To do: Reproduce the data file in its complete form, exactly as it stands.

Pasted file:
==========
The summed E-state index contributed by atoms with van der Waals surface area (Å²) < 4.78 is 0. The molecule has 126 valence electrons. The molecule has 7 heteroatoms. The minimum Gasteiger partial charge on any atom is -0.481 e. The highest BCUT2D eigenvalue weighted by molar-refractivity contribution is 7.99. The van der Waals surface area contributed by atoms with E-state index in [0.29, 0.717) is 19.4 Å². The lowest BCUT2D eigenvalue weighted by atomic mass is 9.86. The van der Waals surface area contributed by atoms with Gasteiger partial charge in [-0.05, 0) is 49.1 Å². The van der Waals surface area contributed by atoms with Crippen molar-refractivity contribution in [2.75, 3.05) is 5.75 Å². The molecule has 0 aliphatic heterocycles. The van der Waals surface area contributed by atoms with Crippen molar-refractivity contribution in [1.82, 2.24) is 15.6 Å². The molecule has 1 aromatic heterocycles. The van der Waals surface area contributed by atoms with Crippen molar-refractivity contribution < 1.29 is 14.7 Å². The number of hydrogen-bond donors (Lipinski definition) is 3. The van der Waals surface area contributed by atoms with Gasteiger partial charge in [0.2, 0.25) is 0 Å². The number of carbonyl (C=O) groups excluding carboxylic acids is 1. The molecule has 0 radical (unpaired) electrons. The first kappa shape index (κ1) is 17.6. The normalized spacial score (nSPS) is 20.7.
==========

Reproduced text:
The summed E-state index contributed by atoms with van der Waals surface area (Å²) < 4.78 is 0. The molecule has 126 valence electrons. The molecule has 7 heteroatoms. The minimum Gasteiger partial charge on any atom is -0.481 e. The highest BCUT2D eigenvalue weighted by molar-refractivity contribution is 7.99. The van der Waals surface area contributed by atoms with E-state index in [0.29, 0.717) is 19.4 Å². The lowest BCUT2D eigenvalue weighted by atomic mass is 9.86. The van der Waals surface area contributed by atoms with Gasteiger partial charge in [-0.05, 0) is 49.1 Å². The van der Waals surface area contributed by atoms with Crippen molar-refractivity contribution in [2.75, 3.05) is 5.75 Å². The molecule has 0 aliphatic heterocycles. The van der Waals surface area contributed by atoms with Crippen molar-refractivity contribution in [1.82, 2.24) is 15.6 Å². The molecule has 1 aromatic heterocycles. The van der Waals surface area contributed by atoms with Crippen molar-refractivity contribution < 1.29 is 14.7 Å². The number of hydrogen-bond donors (Lipinski definition) is 3. The van der Waals surface area contributed by atoms with Gasteiger partial charge in [0.2, 0.25) is 0 Å². The number of carbonyl (C=O) groups excluding carboxylic acids is 1. The molecule has 0 radical (unpaired) electrons. The first kappa shape index (κ1) is 17.6. The normalized spacial score (nSPS) is 20.7.